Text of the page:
Like all other living systems, humans have developed various defense mechanisms to counter threats to our physical safety and survival. The immune system is one example, and our neurological system’s built-in fight-or-flight response is another. Similar protective mechanisms—our feeling of self, identity, and worth—have probably developed to safeguard and promote the integrity of our psychological architecture.

Are defense mechanisms unhealthy?

No, never. A greater number of the often mentioned defenses, such as denial and projection, may be dysfunctional and need counseling. Defense systems serve to shield the self from worry or suffering, which is sometimes a beneficial thing. An attendee at a party, for instance, may utilize comedy to ease an awkward situation. Another option is for someone in an emotionally taxing line of work, like a counselor for suicidal people, to classify their job to function better in everyday life.

Defense Mechanisms in Everyday Life

Unexpected or difficult events often occur in life, and defensive systems may help to lessen the pain. For instance, they may show as passive-aggressive conduct when two friends cannot resolve a disagreement or when a worker vents her resentment against her employer onto her kid over dinner. Defense mechanisms may be the result of one-off occurrences, both advantageous and maladaptive, or they can be a recurring pattern of behavior that can be investigated with a therapist’s assistance.

When do individuals develop defense mechanisms?

Certain psychologists think that defense mechanisms may manifest more strongly and often in some persons due to anxieties experienced as children. Children may not know how to deal with or overcome certain obstacles, which causes them to doubt themselves and put up barriers to overcome such obstacles. Adults can handle such difficulties, but sometimes old stress-relieving defensive mechanisms resurface.

Which defense mechanisms can hurt relationships?

Close interactions often stir up our most intense emotions, and sometimes we develop defenses to control those feelings. But since it might strain your relationship, it’s important to consider if you or your partner use any particular defenses. These consist of:

  • Do you attribute your partner’s shortcomings to your own? Do you blame your spouse for being sloppy or irresponsible rather than calling it what it is?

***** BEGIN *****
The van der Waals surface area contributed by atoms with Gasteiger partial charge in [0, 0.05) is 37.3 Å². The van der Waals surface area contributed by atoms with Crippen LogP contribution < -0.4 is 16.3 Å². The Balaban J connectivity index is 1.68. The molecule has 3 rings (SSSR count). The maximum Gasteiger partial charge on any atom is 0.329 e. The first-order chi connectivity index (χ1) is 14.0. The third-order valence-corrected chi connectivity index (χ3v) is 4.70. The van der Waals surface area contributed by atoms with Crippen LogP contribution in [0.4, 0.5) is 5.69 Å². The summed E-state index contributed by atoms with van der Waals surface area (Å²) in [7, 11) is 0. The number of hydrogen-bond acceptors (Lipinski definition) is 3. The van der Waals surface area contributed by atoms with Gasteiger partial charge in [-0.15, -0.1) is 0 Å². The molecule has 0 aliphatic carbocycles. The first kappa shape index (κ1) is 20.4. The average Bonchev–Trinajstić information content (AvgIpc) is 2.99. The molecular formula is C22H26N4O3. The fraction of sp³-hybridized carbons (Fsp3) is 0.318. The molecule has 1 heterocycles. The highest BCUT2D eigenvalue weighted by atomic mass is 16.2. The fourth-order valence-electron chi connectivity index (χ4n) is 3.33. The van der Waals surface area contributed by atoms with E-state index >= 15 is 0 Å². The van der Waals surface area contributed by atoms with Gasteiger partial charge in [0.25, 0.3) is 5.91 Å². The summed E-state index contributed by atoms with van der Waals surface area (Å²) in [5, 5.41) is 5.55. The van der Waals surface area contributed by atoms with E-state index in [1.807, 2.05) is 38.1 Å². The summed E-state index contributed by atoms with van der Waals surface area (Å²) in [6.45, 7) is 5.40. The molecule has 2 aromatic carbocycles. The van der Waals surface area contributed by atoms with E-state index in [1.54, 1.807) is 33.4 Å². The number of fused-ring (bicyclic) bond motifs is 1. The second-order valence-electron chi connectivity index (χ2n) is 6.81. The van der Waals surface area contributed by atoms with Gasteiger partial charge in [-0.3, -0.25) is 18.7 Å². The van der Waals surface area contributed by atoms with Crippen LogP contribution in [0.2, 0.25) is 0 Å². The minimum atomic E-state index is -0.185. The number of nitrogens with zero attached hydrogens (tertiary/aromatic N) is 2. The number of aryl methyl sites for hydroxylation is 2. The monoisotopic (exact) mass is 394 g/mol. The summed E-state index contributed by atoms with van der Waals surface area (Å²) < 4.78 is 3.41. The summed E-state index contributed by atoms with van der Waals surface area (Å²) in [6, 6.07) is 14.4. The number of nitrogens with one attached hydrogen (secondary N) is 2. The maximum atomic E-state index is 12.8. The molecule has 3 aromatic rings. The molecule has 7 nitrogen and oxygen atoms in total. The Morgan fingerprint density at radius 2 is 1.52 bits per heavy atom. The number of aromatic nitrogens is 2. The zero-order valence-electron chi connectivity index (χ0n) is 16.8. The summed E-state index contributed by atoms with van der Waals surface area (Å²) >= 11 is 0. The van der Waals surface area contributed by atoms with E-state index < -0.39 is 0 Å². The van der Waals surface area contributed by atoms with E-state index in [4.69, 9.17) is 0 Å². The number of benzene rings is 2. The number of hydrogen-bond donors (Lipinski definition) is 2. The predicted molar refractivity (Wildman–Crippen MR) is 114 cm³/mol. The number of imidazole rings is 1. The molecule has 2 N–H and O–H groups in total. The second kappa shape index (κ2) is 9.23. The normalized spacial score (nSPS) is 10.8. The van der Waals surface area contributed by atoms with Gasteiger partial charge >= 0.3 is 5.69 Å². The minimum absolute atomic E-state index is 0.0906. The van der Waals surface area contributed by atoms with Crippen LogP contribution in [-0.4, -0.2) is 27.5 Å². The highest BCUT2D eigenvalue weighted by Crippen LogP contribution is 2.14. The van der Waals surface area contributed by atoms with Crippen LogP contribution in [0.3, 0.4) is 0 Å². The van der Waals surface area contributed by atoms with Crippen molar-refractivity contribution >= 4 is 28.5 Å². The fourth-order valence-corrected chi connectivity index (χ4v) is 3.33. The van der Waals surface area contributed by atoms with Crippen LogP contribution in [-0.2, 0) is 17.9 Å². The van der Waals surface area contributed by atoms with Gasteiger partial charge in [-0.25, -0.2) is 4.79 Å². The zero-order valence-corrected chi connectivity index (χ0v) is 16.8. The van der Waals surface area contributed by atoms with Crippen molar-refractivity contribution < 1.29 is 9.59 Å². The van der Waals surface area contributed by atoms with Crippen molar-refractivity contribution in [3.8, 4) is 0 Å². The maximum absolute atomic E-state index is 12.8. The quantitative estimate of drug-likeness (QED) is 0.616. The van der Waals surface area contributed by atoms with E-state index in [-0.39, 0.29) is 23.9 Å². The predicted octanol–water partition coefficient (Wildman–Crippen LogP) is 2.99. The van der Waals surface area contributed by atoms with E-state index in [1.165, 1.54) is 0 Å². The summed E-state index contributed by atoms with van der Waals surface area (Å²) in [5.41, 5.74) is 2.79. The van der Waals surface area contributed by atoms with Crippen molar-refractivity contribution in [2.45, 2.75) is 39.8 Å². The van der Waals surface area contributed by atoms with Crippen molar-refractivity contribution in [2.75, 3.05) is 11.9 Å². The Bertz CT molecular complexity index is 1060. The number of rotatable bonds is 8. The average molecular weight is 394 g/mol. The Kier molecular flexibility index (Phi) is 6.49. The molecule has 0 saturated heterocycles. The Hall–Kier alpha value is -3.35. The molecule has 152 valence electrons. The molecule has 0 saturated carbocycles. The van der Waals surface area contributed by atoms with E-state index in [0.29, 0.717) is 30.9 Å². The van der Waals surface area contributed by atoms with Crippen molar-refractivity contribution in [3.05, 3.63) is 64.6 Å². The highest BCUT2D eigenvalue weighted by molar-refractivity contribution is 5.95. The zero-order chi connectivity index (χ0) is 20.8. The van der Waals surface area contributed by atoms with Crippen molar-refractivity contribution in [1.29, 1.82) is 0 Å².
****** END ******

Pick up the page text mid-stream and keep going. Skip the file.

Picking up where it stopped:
• Denial: Do you act as if unpleasant events never happened? Do you shut your eyes and tell yourself everything will be okay even though your spouse seems upset?
  • Compensating: Do you use drugs or alcohol to avoid dealing with uncomfortable feelings? Is it simpler to have an additional glass of wine or beer than to discuss your concerns with your partner?


How are defense mechanisms addressed in therapy?

When a patient in treatment uses psychological defenses, the therapist may use this as a chance to discuss these patterns with the patient. A therapist could deal with a patient, for instance, who denies having a drug issue or who seems to transfer their fears onto their spouse. These times of self-deception may be an opportunity to talk about underlying issues that might aid the patient’s progress.

How can parents address a child’s defense mechanisms?

To determine if disruptive or negative conduct is a child’s way of coping with challenging emotions, it may often be beneficial to investigate their reasons. For instance, a 5-year-old may misbehave when a new baby is born. The rage may hide his anguish at feeling dislocated by the new baby in the family. Then, rather than punishing the youngster, parents could deal with the outbursts by talking to the child about the shift and dividing their attention between the two when it was feasible. A child’s capacity for accepting and mastering unpleasant emotions will aid in their development into well-adjusted adults.